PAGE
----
The South African Cricketers Association (SACA) has threatened legal action against Cricket South Africa (CSA) over alleged breaches of agreement related to CSA's decision to radically restructure domestic cricket.
From 2021, CSA is planning to scrap the franchise system, reverting to the provincial model in domestic cricket as part of austerity measures designed to offset projected losses of R 654 million (USD 45 million approx) over the next four years. But SACA has repeatedly expressed concerns over the plan, insisting that it had not been properly consulted or given the relevant financial information regarding the challenges CSA is facing.
SACA, through its lawyers, addressed a letter to CSA on Friday detailing its grievances, with SACA saying its concerns over the restructuring exercise "have simply been ignored by CSA".
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"We reiterate our concerns around the financial position and around a decision, which has significant consequences both for the game and the players, taken without regard to our agreements and without following the consultation process specifically provided for in our Recognition Agreement," SACA president Omphile Ramela said.
"SACA cares about the financial sustainability of the game, and this is not only about what happens next year but also about the years to come. Our concerns relating to this have simply been ignored by CSA.
"We also care about ensuring the best possible domestic structure for the players and the game and believe that this should be the subject of proper consultation and agreement instead of there being a decision, which will have significant consequences, forced on us and the players."
SACA's statement marks the latest episode in a spat that has rumbled on since CSA announced the restructuring plan in early April.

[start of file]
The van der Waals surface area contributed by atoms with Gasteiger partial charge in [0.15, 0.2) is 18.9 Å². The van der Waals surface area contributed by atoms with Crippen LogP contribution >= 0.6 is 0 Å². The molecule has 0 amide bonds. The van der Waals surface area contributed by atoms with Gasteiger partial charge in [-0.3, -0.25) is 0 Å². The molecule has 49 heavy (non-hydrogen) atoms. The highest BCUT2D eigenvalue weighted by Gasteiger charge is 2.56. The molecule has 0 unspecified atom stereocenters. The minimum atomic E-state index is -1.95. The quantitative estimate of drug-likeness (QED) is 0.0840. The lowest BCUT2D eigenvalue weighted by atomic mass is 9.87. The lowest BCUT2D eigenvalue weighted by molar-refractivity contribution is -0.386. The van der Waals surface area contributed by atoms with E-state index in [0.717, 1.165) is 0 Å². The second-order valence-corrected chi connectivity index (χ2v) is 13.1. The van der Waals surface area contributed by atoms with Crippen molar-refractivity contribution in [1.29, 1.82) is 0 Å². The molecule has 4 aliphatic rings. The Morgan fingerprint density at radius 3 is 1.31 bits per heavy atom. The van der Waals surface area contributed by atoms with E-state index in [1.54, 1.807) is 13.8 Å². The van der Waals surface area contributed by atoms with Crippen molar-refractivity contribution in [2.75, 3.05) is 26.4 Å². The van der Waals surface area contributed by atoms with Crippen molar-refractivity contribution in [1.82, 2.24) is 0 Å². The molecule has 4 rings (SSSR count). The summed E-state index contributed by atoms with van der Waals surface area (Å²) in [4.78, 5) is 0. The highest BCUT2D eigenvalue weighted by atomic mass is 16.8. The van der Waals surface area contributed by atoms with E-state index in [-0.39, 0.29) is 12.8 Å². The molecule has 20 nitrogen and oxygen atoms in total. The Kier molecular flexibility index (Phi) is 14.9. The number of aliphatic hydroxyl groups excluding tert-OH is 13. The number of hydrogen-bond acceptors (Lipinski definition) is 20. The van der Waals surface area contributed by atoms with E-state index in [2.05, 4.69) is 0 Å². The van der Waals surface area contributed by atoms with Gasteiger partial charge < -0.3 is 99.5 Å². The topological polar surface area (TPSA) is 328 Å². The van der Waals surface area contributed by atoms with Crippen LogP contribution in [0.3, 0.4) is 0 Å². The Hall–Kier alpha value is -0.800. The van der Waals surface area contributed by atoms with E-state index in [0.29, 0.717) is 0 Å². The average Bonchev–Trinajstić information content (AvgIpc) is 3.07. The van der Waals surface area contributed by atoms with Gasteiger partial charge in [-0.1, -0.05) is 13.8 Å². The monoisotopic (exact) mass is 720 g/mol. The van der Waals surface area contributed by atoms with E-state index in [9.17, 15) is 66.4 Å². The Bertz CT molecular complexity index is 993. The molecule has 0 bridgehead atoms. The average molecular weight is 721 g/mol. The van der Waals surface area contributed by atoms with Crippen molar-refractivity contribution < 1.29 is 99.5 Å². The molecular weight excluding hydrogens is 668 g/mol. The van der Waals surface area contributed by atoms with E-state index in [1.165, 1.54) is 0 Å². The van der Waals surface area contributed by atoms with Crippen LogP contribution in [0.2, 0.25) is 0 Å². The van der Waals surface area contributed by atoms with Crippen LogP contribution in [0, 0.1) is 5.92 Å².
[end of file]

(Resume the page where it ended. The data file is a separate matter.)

The relationship between the two organisations hit a new low when SACA claimed that its chief executive Tony Irish had been barred from attending a meeting at which the changes to domestic cricket were discussed. While SACA's latest move has made clear its willingness to take legal action against CSA, Irish said the organisation is still open to engaging CSA on the relevant issues.
"Our lawyers have made it clear to CSA that its failure to comply with our agreements may well lead to legal action," Irish said. "At the same time, we are open to finding responsible solutions to the financial challenges facing cricket and to ensuring the best outcomes from a cricket point of view. We have invited CSA to engage in mediation on the issues. If CSA fails to comply and does not accept our invitation to mediate, SACA will be compelled to take the legal route."
A CSA spokesperson, meanwhile, told ESPNcricinfo it was "unfortunate that SACA chose to issue a press release as a means of communicating with CSA." The spokesperson added that no letter had yet been received as of Friday evening. "We have noted the same this Friday evening and will respond shortly."